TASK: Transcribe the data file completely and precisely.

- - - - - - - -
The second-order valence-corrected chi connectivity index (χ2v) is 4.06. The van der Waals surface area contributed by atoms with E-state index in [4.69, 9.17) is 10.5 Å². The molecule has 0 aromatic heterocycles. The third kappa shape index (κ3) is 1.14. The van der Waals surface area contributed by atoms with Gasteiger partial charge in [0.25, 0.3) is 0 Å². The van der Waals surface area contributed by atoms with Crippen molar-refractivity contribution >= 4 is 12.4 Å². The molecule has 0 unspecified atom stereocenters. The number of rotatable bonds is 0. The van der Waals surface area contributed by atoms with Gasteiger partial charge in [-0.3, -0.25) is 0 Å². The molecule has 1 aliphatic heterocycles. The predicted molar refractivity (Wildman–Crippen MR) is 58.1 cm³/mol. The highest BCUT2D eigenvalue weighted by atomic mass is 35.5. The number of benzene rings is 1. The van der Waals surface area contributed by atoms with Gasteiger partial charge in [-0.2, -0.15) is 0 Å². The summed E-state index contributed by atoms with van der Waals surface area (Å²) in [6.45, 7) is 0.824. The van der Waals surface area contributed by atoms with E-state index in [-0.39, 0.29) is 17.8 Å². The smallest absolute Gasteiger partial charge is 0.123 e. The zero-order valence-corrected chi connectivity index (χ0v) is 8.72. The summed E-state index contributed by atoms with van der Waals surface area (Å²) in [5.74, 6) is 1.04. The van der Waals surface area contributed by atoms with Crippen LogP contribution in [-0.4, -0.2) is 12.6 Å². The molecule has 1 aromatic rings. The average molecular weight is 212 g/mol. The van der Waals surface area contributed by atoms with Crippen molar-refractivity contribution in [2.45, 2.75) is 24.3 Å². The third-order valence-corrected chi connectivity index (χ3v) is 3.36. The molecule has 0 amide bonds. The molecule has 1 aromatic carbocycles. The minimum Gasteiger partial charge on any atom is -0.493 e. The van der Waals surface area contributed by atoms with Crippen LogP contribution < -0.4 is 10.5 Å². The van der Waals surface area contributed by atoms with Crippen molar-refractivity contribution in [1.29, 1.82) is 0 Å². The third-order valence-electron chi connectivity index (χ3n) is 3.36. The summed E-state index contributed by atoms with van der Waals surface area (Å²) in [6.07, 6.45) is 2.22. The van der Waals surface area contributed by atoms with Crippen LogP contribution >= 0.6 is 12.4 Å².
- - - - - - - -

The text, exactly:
The second-order valence-corrected chi connectivity index (χ2v) is 4.06. The van der Waals surface area contributed by atoms with E-state index in [4.69, 9.17) is 10.5 Å². The molecule has 0 aromatic heterocycles. The third kappa shape index (κ3) is 1.14. The van der Waals surface area contributed by atoms with Gasteiger partial charge in [0.25, 0.3) is 0 Å². The van der Waals surface area contributed by atoms with Crippen molar-refractivity contribution >= 4 is 12.4 Å². The molecule has 0 unspecified atom stereocenters. The number of rotatable bonds is 0. The van der Waals surface area contributed by atoms with Gasteiger partial charge in [-0.3, -0.25) is 0 Å². The molecule has 1 aliphatic heterocycles. The predicted molar refractivity (Wildman–Crippen MR) is 58.1 cm³/mol. The highest BCUT2D eigenvalue weighted by atomic mass is 35.5. The number of benzene rings is 1. The van der Waals surface area contributed by atoms with Gasteiger partial charge in [-0.2, -0.15) is 0 Å². The summed E-state index contributed by atoms with van der Waals surface area (Å²) in [6.45, 7) is 0.824. The van der Waals surface area contributed by atoms with E-state index in [-0.39, 0.29) is 17.8 Å². The smallest absolute Gasteiger partial charge is 0.123 e. The zero-order valence-corrected chi connectivity index (χ0v) is 8.72. The summed E-state index contributed by atoms with van der Waals surface area (Å²) in [5.74, 6) is 1.04. The van der Waals surface area contributed by atoms with Crippen LogP contribution in [-0.4, -0.2) is 12.6 Å². The molecule has 1 aromatic rings. The average molecular weight is 212 g/mol. The van der Waals surface area contributed by atoms with Crippen molar-refractivity contribution in [2.45, 2.75) is 24.3 Å². The third-order valence-corrected chi connectivity index (χ3v) is 3.36. The molecule has 0 amide bonds. The molecule has 1 aromatic carbocycles. The minimum Gasteiger partial charge on any atom is -0.493 e. The van der Waals surface area contributed by atoms with Crippen LogP contribution < -0.4 is 10.5 Å². The van der Waals surface area contributed by atoms with Crippen molar-refractivity contribution in [1.29, 1.82) is 0 Å². The third-order valence-electron chi connectivity index (χ3n) is 3.36. The summed E-state index contributed by atoms with van der Waals surface area (Å²) in [6.07, 6.45) is 2.22. The van der Waals surface area contributed by atoms with Crippen LogP contribution >= 0.6 is 12.4 Å².